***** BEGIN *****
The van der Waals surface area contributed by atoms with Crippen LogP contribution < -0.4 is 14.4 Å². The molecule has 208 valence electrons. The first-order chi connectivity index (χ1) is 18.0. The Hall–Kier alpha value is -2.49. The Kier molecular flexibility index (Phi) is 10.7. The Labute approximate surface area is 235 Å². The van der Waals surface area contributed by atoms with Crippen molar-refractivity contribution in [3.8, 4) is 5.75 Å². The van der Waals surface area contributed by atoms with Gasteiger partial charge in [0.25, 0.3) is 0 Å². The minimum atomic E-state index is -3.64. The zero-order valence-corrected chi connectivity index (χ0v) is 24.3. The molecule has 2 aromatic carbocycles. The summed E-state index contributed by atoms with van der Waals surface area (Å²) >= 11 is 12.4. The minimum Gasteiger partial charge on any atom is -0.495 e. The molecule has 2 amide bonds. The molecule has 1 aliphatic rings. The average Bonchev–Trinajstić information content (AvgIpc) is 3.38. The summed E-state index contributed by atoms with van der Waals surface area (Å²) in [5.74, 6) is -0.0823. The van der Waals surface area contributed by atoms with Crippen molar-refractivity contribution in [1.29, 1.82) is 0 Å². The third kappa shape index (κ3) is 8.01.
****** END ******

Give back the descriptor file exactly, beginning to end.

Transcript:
The van der Waals surface area contributed by atoms with Crippen LogP contribution < -0.4 is 14.4 Å². The molecule has 208 valence electrons. The first-order chi connectivity index (χ1) is 18.0. The Hall–Kier alpha value is -2.49. The Kier molecular flexibility index (Phi) is 10.7. The Labute approximate surface area is 235 Å². The van der Waals surface area contributed by atoms with Crippen molar-refractivity contribution in [3.8, 4) is 5.75 Å². The van der Waals surface area contributed by atoms with Gasteiger partial charge in [0.25, 0.3) is 0 Å². The minimum atomic E-state index is -3.64. The zero-order valence-corrected chi connectivity index (χ0v) is 24.3. The molecule has 2 aromatic carbocycles. The summed E-state index contributed by atoms with van der Waals surface area (Å²) >= 11 is 12.4. The minimum Gasteiger partial charge on any atom is -0.495 e. The molecule has 2 amide bonds. The molecule has 1 aliphatic rings. The average Bonchev–Trinajstić information content (AvgIpc) is 3.38. The summed E-state index contributed by atoms with van der Waals surface area (Å²) in [5.74, 6) is -0.0823. The van der Waals surface area contributed by atoms with Crippen molar-refractivity contribution in [1.29, 1.82) is 0 Å². The third kappa shape index (κ3) is 8.01.